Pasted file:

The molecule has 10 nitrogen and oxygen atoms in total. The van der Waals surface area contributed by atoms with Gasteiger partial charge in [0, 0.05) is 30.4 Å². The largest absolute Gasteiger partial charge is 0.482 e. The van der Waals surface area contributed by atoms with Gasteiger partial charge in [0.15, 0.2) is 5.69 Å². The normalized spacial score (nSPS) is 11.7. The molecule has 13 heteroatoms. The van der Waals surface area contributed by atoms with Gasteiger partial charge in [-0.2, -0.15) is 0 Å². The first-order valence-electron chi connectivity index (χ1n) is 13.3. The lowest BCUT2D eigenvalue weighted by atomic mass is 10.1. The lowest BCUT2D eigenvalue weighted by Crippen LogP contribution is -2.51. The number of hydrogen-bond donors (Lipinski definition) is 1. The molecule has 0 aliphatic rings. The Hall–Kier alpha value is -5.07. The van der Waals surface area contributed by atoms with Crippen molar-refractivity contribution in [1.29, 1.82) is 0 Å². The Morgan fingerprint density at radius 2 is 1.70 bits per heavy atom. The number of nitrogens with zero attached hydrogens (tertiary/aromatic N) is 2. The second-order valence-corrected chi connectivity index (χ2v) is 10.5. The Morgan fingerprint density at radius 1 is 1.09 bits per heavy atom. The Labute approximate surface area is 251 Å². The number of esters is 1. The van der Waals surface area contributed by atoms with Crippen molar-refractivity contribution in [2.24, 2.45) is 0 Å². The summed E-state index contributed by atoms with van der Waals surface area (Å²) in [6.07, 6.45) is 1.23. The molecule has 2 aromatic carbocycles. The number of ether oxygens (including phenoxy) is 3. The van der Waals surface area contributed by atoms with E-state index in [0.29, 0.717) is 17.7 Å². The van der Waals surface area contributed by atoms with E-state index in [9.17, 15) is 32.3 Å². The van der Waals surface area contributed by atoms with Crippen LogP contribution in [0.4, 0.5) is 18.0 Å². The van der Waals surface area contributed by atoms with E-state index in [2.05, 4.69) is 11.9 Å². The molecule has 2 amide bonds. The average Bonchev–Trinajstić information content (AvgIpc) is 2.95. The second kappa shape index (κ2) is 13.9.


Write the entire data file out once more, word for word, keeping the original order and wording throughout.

The molecule has 10 nitrogen and oxygen atoms in total. The van der Waals surface area contributed by atoms with Gasteiger partial charge in [0, 0.05) is 30.4 Å². The largest absolute Gasteiger partial charge is 0.482 e. The van der Waals surface area contributed by atoms with Gasteiger partial charge in [0.15, 0.2) is 5.69 Å². The normalized spacial score (nSPS) is 11.7. The molecule has 13 heteroatoms. The van der Waals surface area contributed by atoms with Gasteiger partial charge in [-0.2, -0.15) is 0 Å². The first-order valence-electron chi connectivity index (χ1n) is 13.3. The lowest BCUT2D eigenvalue weighted by atomic mass is 10.1. The lowest BCUT2D eigenvalue weighted by Crippen LogP contribution is -2.51. The number of hydrogen-bond donors (Lipinski definition) is 1. The molecule has 0 aliphatic rings. The Hall–Kier alpha value is -5.07. The van der Waals surface area contributed by atoms with Crippen molar-refractivity contribution in [1.29, 1.82) is 0 Å². The Morgan fingerprint density at radius 2 is 1.70 bits per heavy atom. The number of nitrogens with zero attached hydrogens (tertiary/aromatic N) is 2. The second-order valence-corrected chi connectivity index (χ2v) is 10.5. The Morgan fingerprint density at radius 1 is 1.09 bits per heavy atom. The Labute approximate surface area is 251 Å². The number of esters is 1. The van der Waals surface area contributed by atoms with Crippen molar-refractivity contribution in [2.24, 2.45) is 0 Å². The summed E-state index contributed by atoms with van der Waals surface area (Å²) in [6.07, 6.45) is 1.23. The molecule has 2 aromatic carbocycles. The number of ether oxygens (including phenoxy) is 3. The van der Waals surface area contributed by atoms with E-state index in [0.29, 0.717) is 17.7 Å². The van der Waals surface area contributed by atoms with E-state index in [9.17, 15) is 32.3 Å². The van der Waals surface area contributed by atoms with Crippen LogP contribution in [0.4, 0.5) is 18.0 Å². The van der Waals surface area contributed by atoms with E-state index in [2.05, 4.69) is 11.9 Å². The molecule has 2 amide bonds. The average Bonchev–Trinajstić information content (AvgIpc) is 2.95. The second kappa shape index (κ2) is 13.9.